I've done a few sessions using H2a hydrophones as contact mics, and they really do a great job of capturing clean, clear signals. My primary problem with using them in that context is that, even with the rubber cup mount, they don't really stabilize unless your surface is completely flat and gravity is working in your favor. Even with mild angles or curves you lose that direct coupling between the mic and the surface, thus reducing the amount of signal you can pick up. A couple of solutions that have worked for me:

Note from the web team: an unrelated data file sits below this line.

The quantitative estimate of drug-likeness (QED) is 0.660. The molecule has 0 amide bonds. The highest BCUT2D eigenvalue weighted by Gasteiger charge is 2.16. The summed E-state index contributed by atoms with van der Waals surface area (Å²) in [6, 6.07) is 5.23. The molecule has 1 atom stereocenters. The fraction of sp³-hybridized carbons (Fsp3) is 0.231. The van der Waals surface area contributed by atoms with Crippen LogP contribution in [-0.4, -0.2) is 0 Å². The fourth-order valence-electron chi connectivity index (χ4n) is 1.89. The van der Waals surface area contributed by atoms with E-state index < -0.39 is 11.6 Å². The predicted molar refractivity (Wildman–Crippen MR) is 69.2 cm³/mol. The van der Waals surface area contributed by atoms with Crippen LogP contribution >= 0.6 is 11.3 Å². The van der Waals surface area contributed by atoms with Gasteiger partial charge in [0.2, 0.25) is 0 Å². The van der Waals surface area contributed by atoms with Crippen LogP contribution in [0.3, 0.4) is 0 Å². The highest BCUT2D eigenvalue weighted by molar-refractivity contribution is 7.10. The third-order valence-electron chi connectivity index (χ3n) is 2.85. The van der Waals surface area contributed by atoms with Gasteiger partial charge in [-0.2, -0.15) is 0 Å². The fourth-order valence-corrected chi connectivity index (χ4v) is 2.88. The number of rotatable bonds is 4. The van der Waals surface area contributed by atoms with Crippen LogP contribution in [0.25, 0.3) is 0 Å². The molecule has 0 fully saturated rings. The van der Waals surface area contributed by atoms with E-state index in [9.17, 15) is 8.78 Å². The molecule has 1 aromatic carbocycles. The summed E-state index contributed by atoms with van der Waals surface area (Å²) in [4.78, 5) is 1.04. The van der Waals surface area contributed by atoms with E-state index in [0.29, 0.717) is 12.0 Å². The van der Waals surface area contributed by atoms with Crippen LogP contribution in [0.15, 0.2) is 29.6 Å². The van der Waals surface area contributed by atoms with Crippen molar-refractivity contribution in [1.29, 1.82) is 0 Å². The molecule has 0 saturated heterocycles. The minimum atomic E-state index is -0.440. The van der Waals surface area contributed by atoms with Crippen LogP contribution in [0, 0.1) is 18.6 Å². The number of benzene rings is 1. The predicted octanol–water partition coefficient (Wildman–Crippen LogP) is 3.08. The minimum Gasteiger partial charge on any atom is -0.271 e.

- Duct or electricians tape!
- Velcro wraps (tricky to keep them from slipping off the cylindrical mic but doesn't leave a sticky residue like tape)
Sometimes I forgo the rubber cup altogether and press the mic directly onto the desired surface with my hand. I'm pretty confident that this yields a better recording since there's nothing coming between my noise source and the mic capsule, but you've got to be very, very still since the H2a is so sensitive.